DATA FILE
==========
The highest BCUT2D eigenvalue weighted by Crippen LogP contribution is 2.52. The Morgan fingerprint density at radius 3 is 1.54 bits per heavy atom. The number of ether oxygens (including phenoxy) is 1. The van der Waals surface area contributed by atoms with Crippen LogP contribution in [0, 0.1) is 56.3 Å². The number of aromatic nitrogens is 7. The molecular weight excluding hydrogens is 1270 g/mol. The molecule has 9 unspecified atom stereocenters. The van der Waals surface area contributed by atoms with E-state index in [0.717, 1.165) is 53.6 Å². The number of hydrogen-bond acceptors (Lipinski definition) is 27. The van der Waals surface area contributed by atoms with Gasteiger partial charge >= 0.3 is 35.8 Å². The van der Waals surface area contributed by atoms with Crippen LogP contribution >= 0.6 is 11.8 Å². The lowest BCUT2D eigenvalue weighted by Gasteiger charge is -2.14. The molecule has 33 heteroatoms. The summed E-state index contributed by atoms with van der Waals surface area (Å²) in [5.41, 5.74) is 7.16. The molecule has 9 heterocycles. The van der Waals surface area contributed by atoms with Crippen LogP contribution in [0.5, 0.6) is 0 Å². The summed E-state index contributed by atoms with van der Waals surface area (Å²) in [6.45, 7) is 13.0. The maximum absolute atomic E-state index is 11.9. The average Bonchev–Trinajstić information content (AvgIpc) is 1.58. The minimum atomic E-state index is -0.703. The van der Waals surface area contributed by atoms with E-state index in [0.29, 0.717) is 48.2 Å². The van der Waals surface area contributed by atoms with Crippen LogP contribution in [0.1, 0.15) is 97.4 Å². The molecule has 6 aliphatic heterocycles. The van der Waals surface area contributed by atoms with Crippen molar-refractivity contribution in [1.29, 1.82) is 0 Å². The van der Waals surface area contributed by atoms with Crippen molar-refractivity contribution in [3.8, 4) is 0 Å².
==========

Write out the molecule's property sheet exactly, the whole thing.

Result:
The highest BCUT2D eigenvalue weighted by Crippen LogP contribution is 2.52. The Morgan fingerprint density at radius 3 is 1.54 bits per heavy atom. The number of ether oxygens (including phenoxy) is 1. The van der Waals surface area contributed by atoms with Crippen LogP contribution in [0, 0.1) is 56.3 Å². The number of aromatic nitrogens is 7. The molecular weight excluding hydrogens is 1270 g/mol. The molecule has 9 unspecified atom stereocenters. The van der Waals surface area contributed by atoms with E-state index in [0.717, 1.165) is 53.6 Å². The number of hydrogen-bond acceptors (Lipinski definition) is 27. The van der Waals surface area contributed by atoms with Gasteiger partial charge >= 0.3 is 35.8 Å². The van der Waals surface area contributed by atoms with Crippen LogP contribution >= 0.6 is 11.8 Å². The lowest BCUT2D eigenvalue weighted by Gasteiger charge is -2.14. The molecule has 33 heteroatoms. The summed E-state index contributed by atoms with van der Waals surface area (Å²) in [5.41, 5.74) is 7.16. The molecule has 9 heterocycles. The van der Waals surface area contributed by atoms with Crippen LogP contribution in [0.5, 0.6) is 0 Å². The summed E-state index contributed by atoms with van der Waals surface area (Å²) in [6.45, 7) is 13.0. The maximum absolute atomic E-state index is 11.9. The average Bonchev–Trinajstić information content (AvgIpc) is 1.58. The minimum atomic E-state index is -0.703. The van der Waals surface area contributed by atoms with E-state index in [0.29, 0.717) is 48.2 Å². The van der Waals surface area contributed by atoms with Crippen LogP contribution in [0.1, 0.15) is 97.4 Å². The molecule has 6 aliphatic heterocycles. The van der Waals surface area contributed by atoms with Crippen molar-refractivity contribution in [1.29, 1.82) is 0 Å². The van der Waals surface area contributed by atoms with Crippen molar-refractivity contribution in [3.8, 4) is 0 Å².